Tough love means not always avoiding the tantrums, tears, and rages. It means holding tight the boundaries that not only we have set but those set by society because our children will have to live by those boundaries someday without us. Tough love means we stop making so many adjustments to keep them happy because we feel bad that their friends didn’t call or they missed out on a school trip because of their behavior. And yes, it means letting them fail a grade or even letting them leave your house when they reach a certain age. Sure, it will be hard to watch them falter, fall, and sometimes fail.  With our guidance life can be a great teacher if we use its experiences to teach our children. It will be tough, but we have to love them enough to help them succeed by not holding their hands and feelings so afraid for them. We have to be tough enough and love them enough to let them go so they can stand on their own two feet.

http://ahargrow.wordpress.com/2013/05/24/tough-love/

Angela Hargrow is a licensed psychologist with over 15 years of experience. Not only does she have a child who has been diagnosed with a mood disorder but also she has worked extensively with parents of children who have a variety of mental illnesses. She has used her experiences as a parent and as a psychologist to help families understand their child/teen’s disorder and to cope with the stressful impact that the disorder has on not only the child but the entire family. Used with permission

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Still Unraveling

The eleventh anniversary of my mother’s death was two weeks ago. Years back my brother planned a get together for he and I to commemorate the tenth. However, by the time it arrived our lives had changed so much: both married, having moved to states across the country from one another, my illness… The plan was no longer feasible when the time came.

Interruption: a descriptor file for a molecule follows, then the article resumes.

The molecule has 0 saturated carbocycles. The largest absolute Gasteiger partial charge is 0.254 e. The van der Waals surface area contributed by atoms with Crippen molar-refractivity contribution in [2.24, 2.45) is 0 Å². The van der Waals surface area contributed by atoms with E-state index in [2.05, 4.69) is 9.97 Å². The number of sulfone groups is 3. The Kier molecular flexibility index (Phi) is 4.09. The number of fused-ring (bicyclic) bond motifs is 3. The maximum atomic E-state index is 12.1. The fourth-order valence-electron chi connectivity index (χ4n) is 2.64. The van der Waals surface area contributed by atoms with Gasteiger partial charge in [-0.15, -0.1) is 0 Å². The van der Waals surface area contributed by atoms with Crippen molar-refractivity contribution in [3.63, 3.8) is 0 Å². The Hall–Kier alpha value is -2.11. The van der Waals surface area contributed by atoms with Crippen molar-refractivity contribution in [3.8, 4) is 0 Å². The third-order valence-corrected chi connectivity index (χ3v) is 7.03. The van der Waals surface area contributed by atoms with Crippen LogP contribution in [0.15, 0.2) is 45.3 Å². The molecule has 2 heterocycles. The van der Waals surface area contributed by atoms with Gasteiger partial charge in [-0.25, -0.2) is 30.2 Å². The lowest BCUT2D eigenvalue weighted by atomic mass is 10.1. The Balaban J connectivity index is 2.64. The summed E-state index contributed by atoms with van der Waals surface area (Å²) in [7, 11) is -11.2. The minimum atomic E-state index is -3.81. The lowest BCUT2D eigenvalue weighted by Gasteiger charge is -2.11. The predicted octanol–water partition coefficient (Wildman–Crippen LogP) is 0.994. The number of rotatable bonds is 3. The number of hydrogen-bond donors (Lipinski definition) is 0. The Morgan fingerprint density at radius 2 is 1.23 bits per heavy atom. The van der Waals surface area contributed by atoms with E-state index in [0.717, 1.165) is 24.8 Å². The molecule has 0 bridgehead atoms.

I never really wanted to do the “commemorate the tenth” thing anyway.

My brother is an even deeper thinker than I and much more sentimental. I’m sure he knew I wouldn’t want to commemorate, and that is a big part of the reason he planned it. He likes to hold on to detailed memories and relive them in conversation. I am more connected to feelings about a time and enjoy quietly pondering the “why’s”.

As I pondered today, I affirmed to myself that I believe I understand my mother now. I understand the choice and strength to be alone rather than afraid, used and frustrated with a man. I understand the belief that your children are the most significant reflection of your life. I understand being suspicious of law enforcement and mainstream media.

Then I wondered would I feel that way if she were still here. Brown Loops #2

Our relationship was strained at times and at other times she was my confidante and cheerleader. I’ve changed so much in these years. I’d have to allow her to go through change and growth also. Perhaps our mother/daughter coded language still wouldn’t allow us to express our similarities of thought and circumstance. That would be too bad.

It is very comforting to believe I am unraveling the silk threads of my mother’s veil.  It is comforting, even if I’m wrong.